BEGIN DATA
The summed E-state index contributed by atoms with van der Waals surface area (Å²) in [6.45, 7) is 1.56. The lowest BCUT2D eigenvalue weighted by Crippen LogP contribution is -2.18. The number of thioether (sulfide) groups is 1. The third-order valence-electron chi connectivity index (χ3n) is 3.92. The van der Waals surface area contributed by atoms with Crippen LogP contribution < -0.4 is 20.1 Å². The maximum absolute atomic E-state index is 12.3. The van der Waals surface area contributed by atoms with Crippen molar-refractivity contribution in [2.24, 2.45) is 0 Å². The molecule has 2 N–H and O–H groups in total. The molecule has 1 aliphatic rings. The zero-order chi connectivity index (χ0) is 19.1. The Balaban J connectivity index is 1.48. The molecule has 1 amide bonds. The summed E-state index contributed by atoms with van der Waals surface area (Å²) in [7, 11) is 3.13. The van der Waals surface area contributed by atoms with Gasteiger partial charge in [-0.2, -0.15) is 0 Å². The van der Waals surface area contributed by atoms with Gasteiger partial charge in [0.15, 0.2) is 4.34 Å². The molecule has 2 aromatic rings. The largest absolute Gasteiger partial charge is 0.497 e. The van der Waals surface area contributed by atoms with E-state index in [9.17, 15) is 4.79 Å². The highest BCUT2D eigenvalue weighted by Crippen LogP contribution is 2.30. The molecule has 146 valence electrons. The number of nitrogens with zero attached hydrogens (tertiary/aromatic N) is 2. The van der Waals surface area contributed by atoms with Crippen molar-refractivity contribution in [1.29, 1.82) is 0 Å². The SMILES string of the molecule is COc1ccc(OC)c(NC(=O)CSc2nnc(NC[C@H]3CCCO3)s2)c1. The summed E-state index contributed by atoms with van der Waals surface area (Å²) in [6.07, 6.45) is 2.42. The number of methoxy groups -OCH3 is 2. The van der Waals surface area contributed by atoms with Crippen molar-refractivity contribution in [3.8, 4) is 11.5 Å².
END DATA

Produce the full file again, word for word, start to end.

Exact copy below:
The summed E-state index contributed by atoms with van der Waals surface area (Å²) in [6.45, 7) is 1.56. The lowest BCUT2D eigenvalue weighted by Crippen LogP contribution is -2.18. The number of thioether (sulfide) groups is 1. The third-order valence-electron chi connectivity index (χ3n) is 3.92. The van der Waals surface area contributed by atoms with Crippen LogP contribution < -0.4 is 20.1 Å². The maximum absolute atomic E-state index is 12.3. The van der Waals surface area contributed by atoms with Crippen molar-refractivity contribution in [2.24, 2.45) is 0 Å². The molecule has 2 N–H and O–H groups in total. The molecule has 1 aliphatic rings. The zero-order chi connectivity index (χ0) is 19.1. The Balaban J connectivity index is 1.48. The molecule has 1 amide bonds. The summed E-state index contributed by atoms with van der Waals surface area (Å²) in [7, 11) is 3.13. The van der Waals surface area contributed by atoms with Gasteiger partial charge in [-0.2, -0.15) is 0 Å². The van der Waals surface area contributed by atoms with Gasteiger partial charge in [0.15, 0.2) is 4.34 Å². The molecule has 2 aromatic rings. The largest absolute Gasteiger partial charge is 0.497 e. The van der Waals surface area contributed by atoms with E-state index in [9.17, 15) is 4.79 Å². The highest BCUT2D eigenvalue weighted by Crippen LogP contribution is 2.30. The molecule has 146 valence electrons. The number of nitrogens with zero attached hydrogens (tertiary/aromatic N) is 2. The van der Waals surface area contributed by atoms with Crippen molar-refractivity contribution in [1.29, 1.82) is 0 Å². The SMILES string of the molecule is COc1ccc(OC)c(NC(=O)CSc2nnc(NC[C@H]3CCCO3)s2)c1. The summed E-state index contributed by atoms with van der Waals surface area (Å²) in [6.07, 6.45) is 2.42. The number of methoxy groups -OCH3 is 2. The van der Waals surface area contributed by atoms with Crippen molar-refractivity contribution in [3.8, 4) is 11.5 Å².